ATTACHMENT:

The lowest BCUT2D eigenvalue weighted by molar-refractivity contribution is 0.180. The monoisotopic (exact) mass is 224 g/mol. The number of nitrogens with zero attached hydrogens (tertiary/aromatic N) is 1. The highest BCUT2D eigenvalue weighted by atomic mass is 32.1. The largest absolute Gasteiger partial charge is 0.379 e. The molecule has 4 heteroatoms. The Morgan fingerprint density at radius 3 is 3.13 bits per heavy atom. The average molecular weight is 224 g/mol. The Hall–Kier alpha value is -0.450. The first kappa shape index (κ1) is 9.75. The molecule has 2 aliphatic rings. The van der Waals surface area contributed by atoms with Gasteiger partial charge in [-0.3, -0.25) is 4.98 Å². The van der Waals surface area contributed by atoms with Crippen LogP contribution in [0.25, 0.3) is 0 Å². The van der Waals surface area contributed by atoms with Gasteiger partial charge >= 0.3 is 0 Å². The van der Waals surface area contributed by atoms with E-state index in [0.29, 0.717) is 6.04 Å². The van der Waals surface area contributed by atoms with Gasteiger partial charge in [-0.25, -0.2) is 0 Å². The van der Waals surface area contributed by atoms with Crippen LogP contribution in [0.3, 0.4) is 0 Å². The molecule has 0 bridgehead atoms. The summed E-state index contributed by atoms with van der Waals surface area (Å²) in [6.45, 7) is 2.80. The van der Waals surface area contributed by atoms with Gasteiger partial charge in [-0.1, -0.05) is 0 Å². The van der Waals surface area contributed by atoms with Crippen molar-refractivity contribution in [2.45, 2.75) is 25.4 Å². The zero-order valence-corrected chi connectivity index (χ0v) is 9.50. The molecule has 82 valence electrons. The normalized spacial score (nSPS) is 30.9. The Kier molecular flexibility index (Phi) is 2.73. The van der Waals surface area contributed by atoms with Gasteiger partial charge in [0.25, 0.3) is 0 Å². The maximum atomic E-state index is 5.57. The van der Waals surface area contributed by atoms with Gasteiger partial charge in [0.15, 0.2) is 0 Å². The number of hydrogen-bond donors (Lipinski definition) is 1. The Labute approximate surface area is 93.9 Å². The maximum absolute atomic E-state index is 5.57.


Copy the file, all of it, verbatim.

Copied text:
The lowest BCUT2D eigenvalue weighted by molar-refractivity contribution is 0.180. The monoisotopic (exact) mass is 224 g/mol. The number of nitrogens with zero attached hydrogens (tertiary/aromatic N) is 1. The highest BCUT2D eigenvalue weighted by atomic mass is 32.1. The largest absolute Gasteiger partial charge is 0.379 e. The molecule has 4 heteroatoms. The Morgan fingerprint density at radius 3 is 3.13 bits per heavy atom. The average molecular weight is 224 g/mol. The Hall–Kier alpha value is -0.450. The first kappa shape index (κ1) is 9.75. The molecule has 2 aliphatic rings. The van der Waals surface area contributed by atoms with Gasteiger partial charge in [-0.3, -0.25) is 4.98 Å². The van der Waals surface area contributed by atoms with Crippen LogP contribution in [0.25, 0.3) is 0 Å². The van der Waals surface area contributed by atoms with Gasteiger partial charge >= 0.3 is 0 Å². The van der Waals surface area contributed by atoms with E-state index in [0.29, 0.717) is 6.04 Å². The van der Waals surface area contributed by atoms with Gasteiger partial charge in [-0.25, -0.2) is 0 Å². The van der Waals surface area contributed by atoms with Crippen LogP contribution in [0.3, 0.4) is 0 Å². The molecule has 0 bridgehead atoms. The summed E-state index contributed by atoms with van der Waals surface area (Å²) in [6.45, 7) is 2.80. The van der Waals surface area contributed by atoms with Gasteiger partial charge in [-0.1, -0.05) is 0 Å². The van der Waals surface area contributed by atoms with Crippen molar-refractivity contribution in [2.45, 2.75) is 25.4 Å². The zero-order valence-corrected chi connectivity index (χ0v) is 9.50. The molecule has 82 valence electrons. The normalized spacial score (nSPS) is 30.9. The Kier molecular flexibility index (Phi) is 2.73. The van der Waals surface area contributed by atoms with Gasteiger partial charge in [0.25, 0.3) is 0 Å². The maximum atomic E-state index is 5.57. The van der Waals surface area contributed by atoms with Gasteiger partial charge in [0.15, 0.2) is 0 Å². The number of hydrogen-bond donors (Lipinski definition) is 1. The Labute approximate surface area is 93.9 Å². The maximum absolute atomic E-state index is 5.57.